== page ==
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22. May 2012

Continental presents technologies for the transition from fossil fuel to electrified powertrains

José Avila delivers keynote speech at the eMobility Summit in Berlin


Continental is working on 100 electromobility projects with 20 manufacturers


Combustion engine and electric motor technology complement one another


Berlin/Regensburg. Views on electromobility together with strategic consequences of the international automotive supplier Continental were at the center of a keynote speech delivered by Continental Executive Board Member José Avila at the second eMobility Summit in Berlin. “Continental feels committed to electromobility and the electrification of vehicle functions”, Avila stated in his speech at the event organized by the “Tagesspiegel”. Together with customers the company has pioneered battery applications, power electronics, electric motors, and energy management, he said.

Speech of José A. Avila, Executive Board Member of Continental AG and Head of the Powertrain Division, delivered at the eMobility Summit in Berlin on May 22nd, 2012.

Among the industry-first examples, which the head of Continental’s Powertrain Division listed, is the series production of electric vehicle traction motors without rare earth magnets.

At the same time Avila confirmed that Continental continues to improve combustion engine technology. “The combustion engine needs to be further optimized to fulfill its task without overly impacting climate and environment. After all, 95 % of all vehicles manufactured over the next 10 years will still have a combustion engine.”

Yet, there is no clash between electrification and the combustion engine, Avila is convinced: “To make the combustion engine fit for the oncoming transition period requires the help of electrification. The two form a winning team. The transition from fossil fuel to electric energy will not be abrupt but continuous. Our goal is to help make that transition as smooth and as successful as possible.”

Motorists are in their early learning curve about eMobility

To illustrate the challenges of electrifying individual mobility Avila presented highlights from the Continental Mobility Study, a large international study, carried out by the market research institute infas on behalf of the automotive supplier in 2011. According to the study the price of e-vehicles is the biggest hurdle, which combines with range anxiety. Moreover motorists’ concerns about range appear to be more anxiety than reason: “Even drivers who only travel short distances of up to 30 km worry greatly about the possibility that the vehicle range is insufficient. According to the 4,000 people surveyed, cars are actually parked most of the day and during the night, which offers plenty of charging time. Nearly every second car was not used at all on the day of the survey. Therefore we do not only need technological solutions, we also need open communication.” Avila’s bottom line was: Motorists are still in their very early learning curve about e-vehicles but they are “open to electromobility.”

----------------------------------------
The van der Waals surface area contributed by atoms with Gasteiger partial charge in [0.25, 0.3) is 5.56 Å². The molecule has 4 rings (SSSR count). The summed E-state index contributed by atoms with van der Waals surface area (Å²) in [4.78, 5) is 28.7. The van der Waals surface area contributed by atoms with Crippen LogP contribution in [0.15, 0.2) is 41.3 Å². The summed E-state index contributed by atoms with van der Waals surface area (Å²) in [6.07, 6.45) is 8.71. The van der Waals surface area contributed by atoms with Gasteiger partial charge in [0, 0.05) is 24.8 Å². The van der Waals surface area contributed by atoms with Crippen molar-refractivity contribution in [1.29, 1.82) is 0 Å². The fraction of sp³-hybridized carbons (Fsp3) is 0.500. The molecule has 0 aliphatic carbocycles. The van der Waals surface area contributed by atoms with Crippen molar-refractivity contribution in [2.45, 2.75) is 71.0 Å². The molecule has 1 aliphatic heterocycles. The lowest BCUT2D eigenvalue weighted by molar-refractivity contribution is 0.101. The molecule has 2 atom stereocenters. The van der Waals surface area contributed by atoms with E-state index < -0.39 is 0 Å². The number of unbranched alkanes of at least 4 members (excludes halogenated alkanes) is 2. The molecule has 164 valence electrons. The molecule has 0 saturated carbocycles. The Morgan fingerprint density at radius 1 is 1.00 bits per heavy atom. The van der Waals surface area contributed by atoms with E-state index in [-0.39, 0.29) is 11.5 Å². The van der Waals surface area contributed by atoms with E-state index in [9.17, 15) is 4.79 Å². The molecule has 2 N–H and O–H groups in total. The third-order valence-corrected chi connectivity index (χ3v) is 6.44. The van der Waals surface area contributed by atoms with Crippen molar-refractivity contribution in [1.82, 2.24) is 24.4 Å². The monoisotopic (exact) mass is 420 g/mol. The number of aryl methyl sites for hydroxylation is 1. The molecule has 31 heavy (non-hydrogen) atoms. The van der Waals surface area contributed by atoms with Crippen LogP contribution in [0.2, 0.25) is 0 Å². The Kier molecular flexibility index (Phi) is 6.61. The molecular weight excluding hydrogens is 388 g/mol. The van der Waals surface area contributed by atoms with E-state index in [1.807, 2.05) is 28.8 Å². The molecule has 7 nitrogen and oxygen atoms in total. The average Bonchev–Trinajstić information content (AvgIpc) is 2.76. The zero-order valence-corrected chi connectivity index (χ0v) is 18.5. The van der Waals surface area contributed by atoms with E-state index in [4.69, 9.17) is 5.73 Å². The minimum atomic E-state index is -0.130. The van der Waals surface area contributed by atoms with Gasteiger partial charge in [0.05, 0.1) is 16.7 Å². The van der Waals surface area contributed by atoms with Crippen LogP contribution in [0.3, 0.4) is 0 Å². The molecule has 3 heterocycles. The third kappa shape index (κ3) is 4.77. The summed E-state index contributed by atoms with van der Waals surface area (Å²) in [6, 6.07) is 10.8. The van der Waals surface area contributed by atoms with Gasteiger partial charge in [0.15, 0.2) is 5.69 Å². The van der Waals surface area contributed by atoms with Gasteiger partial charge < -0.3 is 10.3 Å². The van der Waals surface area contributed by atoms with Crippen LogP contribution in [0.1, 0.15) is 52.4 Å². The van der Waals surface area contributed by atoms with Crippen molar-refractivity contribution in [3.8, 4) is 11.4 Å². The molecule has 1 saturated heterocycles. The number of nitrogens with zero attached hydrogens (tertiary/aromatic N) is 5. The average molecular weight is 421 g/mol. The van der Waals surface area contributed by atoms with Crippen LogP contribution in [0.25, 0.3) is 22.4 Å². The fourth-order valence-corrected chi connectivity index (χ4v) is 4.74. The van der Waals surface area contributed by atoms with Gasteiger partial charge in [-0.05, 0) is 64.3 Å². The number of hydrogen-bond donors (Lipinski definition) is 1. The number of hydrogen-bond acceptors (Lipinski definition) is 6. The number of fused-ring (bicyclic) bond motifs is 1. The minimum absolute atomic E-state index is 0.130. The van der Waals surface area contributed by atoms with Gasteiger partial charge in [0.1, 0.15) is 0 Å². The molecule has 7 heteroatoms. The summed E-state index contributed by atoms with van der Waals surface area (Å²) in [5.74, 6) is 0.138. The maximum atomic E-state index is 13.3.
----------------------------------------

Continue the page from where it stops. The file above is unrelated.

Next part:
Overcoming the challenges requires a holistic approach

To make electromobility affordable, standardization on the component level will help to resolve the chicken and egg dilemma of low manufacturing numbers and resulting cost levels, the Continental Board Member explained. On the technology side electrified powertrains may require a whole list of new solutions. This includes a new form of energy management in the car. “In an electrified vehicle different forms of energy have to be considered and have to be coordinated. Ideally this will go beyond the level of the individual car. Predictive Energy Management, based on Vehicle2X networking, can bring about remarkable improvements in fuel efficiency. It can help to make the best use of the existing battery capacity and to maximize range”, Avila said.

Networking cars with the Internet and cell phones is a core requirement of electromobility: “To get the most out of the limited battery capacity, the driver needs to have access to all sorts of relevant information. This includes the weather, traffic situation, route topography options, and available charging stations. E-vehicles will massively benefit from being ‘Always On’. We offer AutoLinQ as a platform to connect an e-vehicle to the eco system of electromobility.”

New solutions for heating the cabin of an electric vehicle without increasing the demand on the traction battery are also among the activities Continental is currently working on.

Even straightforward vehicle functions such as the brakes are more challenging in an e-vehicle: “In a hybrid or electric car the blending of wheel brakes and regenerative braking requires a complete separation of the brake pedal from the braking system. Our new integrated electro-hydraulic braking system, MK C1 was developed to optimize this blending – plus it offers brake dynamics that set a new benchmark. Low friction tires such as the Conti.eContact, which was especially developed for e-vehicles, will also help to maximize range”, the Continental Board Member explained.

Avila concluded his speech by saying: “Electromobility is still young but it is coming of age now. There is so much momentum behind e-vehicle development. At Continental alone roughly 1,600 specialists are working either on further developing existing concepts or on innovations for hybrid and e-vehicles. Electromobility has the potential to become a cornerstone of sustainable individual mobility. It is the future – and we have begun to industrialize it.”

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